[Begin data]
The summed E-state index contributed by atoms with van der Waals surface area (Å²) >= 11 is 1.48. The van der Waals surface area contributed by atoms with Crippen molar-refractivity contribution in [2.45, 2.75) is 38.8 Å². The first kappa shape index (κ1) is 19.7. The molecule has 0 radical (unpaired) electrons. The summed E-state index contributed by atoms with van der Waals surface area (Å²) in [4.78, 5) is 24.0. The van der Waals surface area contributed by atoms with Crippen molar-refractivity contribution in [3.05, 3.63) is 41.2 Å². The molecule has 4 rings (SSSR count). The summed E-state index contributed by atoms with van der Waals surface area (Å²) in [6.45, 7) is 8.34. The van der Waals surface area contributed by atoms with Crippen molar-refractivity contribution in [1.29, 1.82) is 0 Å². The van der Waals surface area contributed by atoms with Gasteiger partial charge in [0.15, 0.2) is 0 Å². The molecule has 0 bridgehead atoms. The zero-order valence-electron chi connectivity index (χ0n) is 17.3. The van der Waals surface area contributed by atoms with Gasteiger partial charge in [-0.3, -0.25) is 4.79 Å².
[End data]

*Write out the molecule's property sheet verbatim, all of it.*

The summed E-state index contributed by atoms with van der Waals surface area (Å²) >= 11 is 1.48. The van der Waals surface area contributed by atoms with Crippen molar-refractivity contribution in [2.45, 2.75) is 38.8 Å². The first kappa shape index (κ1) is 19.7. The molecule has 0 radical (unpaired) electrons. The summed E-state index contributed by atoms with van der Waals surface area (Å²) in [4.78, 5) is 24.0. The van der Waals surface area contributed by atoms with Crippen molar-refractivity contribution in [3.05, 3.63) is 41.2 Å². The molecule has 4 rings (SSSR count). The summed E-state index contributed by atoms with van der Waals surface area (Å²) in [6.45, 7) is 8.34. The van der Waals surface area contributed by atoms with Crippen molar-refractivity contribution in [1.29, 1.82) is 0 Å². The van der Waals surface area contributed by atoms with Gasteiger partial charge in [0.15, 0.2) is 0 Å². The molecule has 0 bridgehead atoms. The zero-order valence-electron chi connectivity index (χ0n) is 17.3. The van der Waals surface area contributed by atoms with Gasteiger partial charge in [-0.3, -0.25) is 4.79 Å².